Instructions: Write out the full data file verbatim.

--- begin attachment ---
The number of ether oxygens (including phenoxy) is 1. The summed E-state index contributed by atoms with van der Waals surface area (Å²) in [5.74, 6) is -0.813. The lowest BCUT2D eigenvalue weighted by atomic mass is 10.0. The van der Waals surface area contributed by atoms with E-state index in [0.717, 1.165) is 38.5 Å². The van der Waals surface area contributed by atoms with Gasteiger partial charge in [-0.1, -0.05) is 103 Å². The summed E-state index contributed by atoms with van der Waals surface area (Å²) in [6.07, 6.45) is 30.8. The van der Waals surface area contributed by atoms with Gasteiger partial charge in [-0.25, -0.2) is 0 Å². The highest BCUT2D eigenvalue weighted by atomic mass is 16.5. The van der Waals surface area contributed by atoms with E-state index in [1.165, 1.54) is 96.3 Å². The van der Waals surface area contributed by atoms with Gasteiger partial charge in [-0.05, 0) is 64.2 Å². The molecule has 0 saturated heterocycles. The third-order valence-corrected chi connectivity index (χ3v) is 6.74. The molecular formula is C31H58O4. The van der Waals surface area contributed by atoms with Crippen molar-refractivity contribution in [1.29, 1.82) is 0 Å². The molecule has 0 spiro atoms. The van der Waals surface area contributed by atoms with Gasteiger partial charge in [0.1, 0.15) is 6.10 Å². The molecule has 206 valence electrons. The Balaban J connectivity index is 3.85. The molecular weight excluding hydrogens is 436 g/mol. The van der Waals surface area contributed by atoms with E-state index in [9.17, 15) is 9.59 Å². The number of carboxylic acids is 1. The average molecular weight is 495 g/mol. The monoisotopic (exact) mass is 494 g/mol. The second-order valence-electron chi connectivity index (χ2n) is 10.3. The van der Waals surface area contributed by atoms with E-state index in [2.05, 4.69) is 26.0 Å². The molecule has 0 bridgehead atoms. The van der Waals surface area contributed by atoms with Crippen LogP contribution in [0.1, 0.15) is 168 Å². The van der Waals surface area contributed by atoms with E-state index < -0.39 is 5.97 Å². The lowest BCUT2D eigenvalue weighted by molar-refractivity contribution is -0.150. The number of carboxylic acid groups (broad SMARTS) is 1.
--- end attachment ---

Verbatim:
The number of ether oxygens (including phenoxy) is 1. The summed E-state index contributed by atoms with van der Waals surface area (Å²) in [5.74, 6) is -0.813. The lowest BCUT2D eigenvalue weighted by atomic mass is 10.0. The van der Waals surface area contributed by atoms with E-state index in [0.717, 1.165) is 38.5 Å². The van der Waals surface area contributed by atoms with Gasteiger partial charge in [-0.1, -0.05) is 103 Å². The summed E-state index contributed by atoms with van der Waals surface area (Å²) in [6.07, 6.45) is 30.8. The van der Waals surface area contributed by atoms with Gasteiger partial charge in [-0.25, -0.2) is 0 Å². The highest BCUT2D eigenvalue weighted by atomic mass is 16.5. The van der Waals surface area contributed by atoms with E-state index in [1.165, 1.54) is 96.3 Å². The van der Waals surface area contributed by atoms with Gasteiger partial charge in [-0.05, 0) is 64.2 Å². The molecule has 0 saturated heterocycles. The third-order valence-corrected chi connectivity index (χ3v) is 6.74. The molecular formula is C31H58O4. The van der Waals surface area contributed by atoms with Crippen molar-refractivity contribution in [1.29, 1.82) is 0 Å². The molecule has 0 spiro atoms. The van der Waals surface area contributed by atoms with Gasteiger partial charge in [0.1, 0.15) is 6.10 Å². The molecule has 206 valence electrons. The Balaban J connectivity index is 3.85. The molecular weight excluding hydrogens is 436 g/mol. The van der Waals surface area contributed by atoms with E-state index in [9.17, 15) is 9.59 Å². The number of carboxylic acids is 1. The average molecular weight is 495 g/mol. The monoisotopic (exact) mass is 494 g/mol. The second-order valence-electron chi connectivity index (χ2n) is 10.3. The van der Waals surface area contributed by atoms with E-state index in [2.05, 4.69) is 26.0 Å². The molecule has 0 bridgehead atoms. The van der Waals surface area contributed by atoms with Crippen LogP contribution in [0.1, 0.15) is 168 Å². The van der Waals surface area contributed by atoms with E-state index < -0.39 is 5.97 Å². The lowest BCUT2D eigenvalue weighted by molar-refractivity contribution is -0.150. The number of carboxylic acid groups (broad SMARTS) is 1.